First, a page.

Tim Hauser, Founder and Singer of Manhattan Transfer, Dies at 72

Tim Hauser, 2014.
Sherry Rayn Barnett /Michael Ochs Archives/Getty Images

Tim Hauser of The Manhattan Transfer performs at the San Manuel Amphitheater on April 24, 2014 in San Bernadino, California. 

Tim Hauser, the founder and singer of the Grammy-winning vocal troupe The Manhattan Transfer, died Thursday (Oct. 16) from cardiac arrest, band representative JoAnn Geffen said Friday. He was 72.

Hauser founded Manhattan Transfer, who released their debut album in the early 1970s and launched hits such as "Operator" and "The Boy from New York City." They went on to win multiple pop and jazz Grammy Awards. Their critically acclaimed album, 1985's Vocalese, earned a whopping 12 Grammy nominations.

Alan Paul, Janis Siegel and Cheryl Bentyne -- who joined in 1978 and replaced Laurel Masse -- rounded out the foursome.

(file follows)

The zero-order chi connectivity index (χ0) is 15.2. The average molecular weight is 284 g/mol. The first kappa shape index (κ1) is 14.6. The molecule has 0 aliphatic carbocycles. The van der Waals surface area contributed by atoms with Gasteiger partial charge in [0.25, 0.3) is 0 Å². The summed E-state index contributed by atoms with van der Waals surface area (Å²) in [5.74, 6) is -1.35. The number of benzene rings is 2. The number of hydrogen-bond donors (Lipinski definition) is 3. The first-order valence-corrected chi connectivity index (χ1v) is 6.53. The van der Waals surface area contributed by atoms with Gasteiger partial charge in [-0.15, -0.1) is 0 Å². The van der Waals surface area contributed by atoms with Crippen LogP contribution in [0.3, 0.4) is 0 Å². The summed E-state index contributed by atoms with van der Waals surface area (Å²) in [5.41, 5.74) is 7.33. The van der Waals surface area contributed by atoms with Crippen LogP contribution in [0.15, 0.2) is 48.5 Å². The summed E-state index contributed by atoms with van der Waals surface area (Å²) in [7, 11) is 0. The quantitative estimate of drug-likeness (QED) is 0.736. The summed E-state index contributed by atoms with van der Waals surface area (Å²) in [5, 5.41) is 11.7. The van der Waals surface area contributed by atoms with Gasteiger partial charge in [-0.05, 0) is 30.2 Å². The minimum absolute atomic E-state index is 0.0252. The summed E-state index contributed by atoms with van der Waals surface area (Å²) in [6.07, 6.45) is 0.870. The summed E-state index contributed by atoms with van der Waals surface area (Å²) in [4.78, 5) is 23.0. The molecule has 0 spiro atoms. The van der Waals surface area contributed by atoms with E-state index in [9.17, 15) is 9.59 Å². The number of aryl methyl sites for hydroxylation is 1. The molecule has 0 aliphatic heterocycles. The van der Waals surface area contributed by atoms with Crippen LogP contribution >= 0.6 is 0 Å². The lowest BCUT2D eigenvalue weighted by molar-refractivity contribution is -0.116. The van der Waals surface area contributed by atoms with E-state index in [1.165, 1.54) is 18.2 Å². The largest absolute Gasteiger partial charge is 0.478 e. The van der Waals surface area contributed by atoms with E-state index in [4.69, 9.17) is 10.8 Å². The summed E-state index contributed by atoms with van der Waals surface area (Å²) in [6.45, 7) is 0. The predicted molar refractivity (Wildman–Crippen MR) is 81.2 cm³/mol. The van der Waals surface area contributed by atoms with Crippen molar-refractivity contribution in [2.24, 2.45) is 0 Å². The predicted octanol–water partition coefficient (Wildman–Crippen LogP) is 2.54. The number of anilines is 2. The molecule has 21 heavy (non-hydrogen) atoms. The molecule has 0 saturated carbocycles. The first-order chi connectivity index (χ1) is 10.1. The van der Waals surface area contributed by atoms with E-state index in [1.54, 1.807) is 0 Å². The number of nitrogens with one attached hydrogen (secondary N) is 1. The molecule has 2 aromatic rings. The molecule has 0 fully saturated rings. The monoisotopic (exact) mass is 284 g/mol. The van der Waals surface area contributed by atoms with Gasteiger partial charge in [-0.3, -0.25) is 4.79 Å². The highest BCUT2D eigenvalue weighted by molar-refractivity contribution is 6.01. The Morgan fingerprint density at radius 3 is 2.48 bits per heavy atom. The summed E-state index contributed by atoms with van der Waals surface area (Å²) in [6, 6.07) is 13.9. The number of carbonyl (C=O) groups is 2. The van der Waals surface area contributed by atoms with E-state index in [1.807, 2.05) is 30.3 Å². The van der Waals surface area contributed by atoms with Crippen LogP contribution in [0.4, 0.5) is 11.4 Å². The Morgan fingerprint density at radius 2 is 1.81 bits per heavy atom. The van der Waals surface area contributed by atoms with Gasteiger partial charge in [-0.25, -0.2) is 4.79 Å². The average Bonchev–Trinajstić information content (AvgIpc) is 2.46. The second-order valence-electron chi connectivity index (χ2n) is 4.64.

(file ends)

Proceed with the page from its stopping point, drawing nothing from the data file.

"Tim was the visionary behind The Manhattan Transfer," they said in a statement. "It's incomprehensible to think of this world without him."

Hauser first formed Manhattan Transfer in 1969 with Erin Dickins, Marty Nelson, Gene Pistilli and Pat Rosali. They disbanded and Hauser met some of the band's new members as a taxi driver in New York City. He met a conga player while driving who introduced him to Siegel and he also met Masse while driving.

Hauser was born in Troy, N.Y. He is survived by his wife Barb Sennet Hauser, his son Basie and his daughter Lily.

Manhattan Transfer will continue their upcoming tour despite Hauser's death. Their next show is Oct. 23 in Manchester, New Hampshire.